Attention Deficit Health Insurance Disorder

Currently, all political junkies (and everyone else unable to get away from the tyranny of 24 hour news) are consumed by ObamaCare. Strangely though, very few Americans have sought to become informed on the Affordable Care Act. This particular reality hasn’t changed much in the 54 months since the first versions of health care reform began to filter into Congressional sub-committee rooms.

Guilty As Charged: It Is A Tax

Except it isn’t sinister, and the only thing tricky is the math conservatives are again using to criticize their own health reform plan. In 2011, the average price for an individual plan was $2,196 per year. According to the standards of the individual mandate, individuals making less than $27,500 ($2,196 is 8% of $27,500) would be exempt from the mandate. Median individual income in 2011 was $26,364. For those of you who either don’t like statistics (most of you if you are normal), or are used to conservomath, this means that fully half of the wage earners in the United States would be exempt from the mandate.

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The Return Of Death Panel

It is a new year and a new Congress, but the changing of the calendar has served only to usher in new controversy on a settled subject; health care reform. The Affordable Care Act, passed by majorities in both houses, consolidated into one measure according to congressional rules, and signed by the President, is under attack by revisionist conservatives. Lacking any real, democratic basis for repealing the measure, the conservative mainstream media revived the original law’s biggest boogieman; the Death Panel.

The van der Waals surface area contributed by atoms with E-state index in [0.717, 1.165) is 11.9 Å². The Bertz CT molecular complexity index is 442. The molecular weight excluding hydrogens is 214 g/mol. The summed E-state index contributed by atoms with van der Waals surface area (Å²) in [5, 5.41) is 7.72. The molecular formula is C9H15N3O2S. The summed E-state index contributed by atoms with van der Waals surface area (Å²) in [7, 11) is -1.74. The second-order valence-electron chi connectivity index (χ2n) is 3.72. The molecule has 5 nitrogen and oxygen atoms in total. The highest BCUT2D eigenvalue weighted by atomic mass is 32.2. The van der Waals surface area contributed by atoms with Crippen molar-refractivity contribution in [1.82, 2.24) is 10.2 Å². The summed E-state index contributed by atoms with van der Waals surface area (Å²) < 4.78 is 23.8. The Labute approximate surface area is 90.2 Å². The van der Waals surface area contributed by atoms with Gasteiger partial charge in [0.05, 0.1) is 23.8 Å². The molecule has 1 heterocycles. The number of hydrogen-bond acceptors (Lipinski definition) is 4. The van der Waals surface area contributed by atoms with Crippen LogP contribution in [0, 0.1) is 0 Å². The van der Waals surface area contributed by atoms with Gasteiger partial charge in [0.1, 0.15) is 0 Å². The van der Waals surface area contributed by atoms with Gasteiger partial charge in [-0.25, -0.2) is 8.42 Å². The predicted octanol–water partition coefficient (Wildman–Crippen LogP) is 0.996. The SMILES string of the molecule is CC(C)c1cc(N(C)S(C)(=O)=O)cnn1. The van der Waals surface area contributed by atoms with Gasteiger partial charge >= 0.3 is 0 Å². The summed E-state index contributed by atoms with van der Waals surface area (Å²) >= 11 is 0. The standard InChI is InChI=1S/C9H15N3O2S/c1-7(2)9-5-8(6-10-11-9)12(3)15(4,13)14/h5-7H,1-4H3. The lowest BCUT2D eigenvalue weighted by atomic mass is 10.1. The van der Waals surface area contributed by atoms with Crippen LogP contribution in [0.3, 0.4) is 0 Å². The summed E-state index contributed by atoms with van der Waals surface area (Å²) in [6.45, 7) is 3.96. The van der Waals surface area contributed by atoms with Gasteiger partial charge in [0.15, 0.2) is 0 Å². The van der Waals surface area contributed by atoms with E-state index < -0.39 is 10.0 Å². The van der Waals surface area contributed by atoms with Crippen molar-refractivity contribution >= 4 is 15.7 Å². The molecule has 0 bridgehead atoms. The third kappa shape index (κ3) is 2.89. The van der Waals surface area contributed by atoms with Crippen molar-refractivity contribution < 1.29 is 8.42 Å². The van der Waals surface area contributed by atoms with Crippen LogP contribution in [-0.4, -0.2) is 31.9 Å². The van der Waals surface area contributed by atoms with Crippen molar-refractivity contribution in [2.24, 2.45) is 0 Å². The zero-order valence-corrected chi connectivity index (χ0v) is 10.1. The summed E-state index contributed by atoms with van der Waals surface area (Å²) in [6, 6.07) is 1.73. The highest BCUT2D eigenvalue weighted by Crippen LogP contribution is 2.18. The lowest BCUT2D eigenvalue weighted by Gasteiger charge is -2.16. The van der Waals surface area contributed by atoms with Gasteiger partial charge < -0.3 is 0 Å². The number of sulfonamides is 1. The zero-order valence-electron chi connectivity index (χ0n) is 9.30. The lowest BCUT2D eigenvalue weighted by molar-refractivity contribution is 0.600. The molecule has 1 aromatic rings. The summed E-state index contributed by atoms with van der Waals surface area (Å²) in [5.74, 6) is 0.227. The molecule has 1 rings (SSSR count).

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What We Aren’t Voting On

The Recovery Act was the single largest working class tax cut in American history…at $287 billion it dwarfs any other package passed in terms of tax relief for regular working Americans. The rest of the bill, famously, was that horrible orphan, government spending. Military barracks renovation, military housing renovation, road work, rural water projects, rural broadband projects, wind farms, brown-water renovation (most of our nation’s commercial river traffic is supported by infrastructure that is 3/4 of a century old)…you name it, money was spent on it.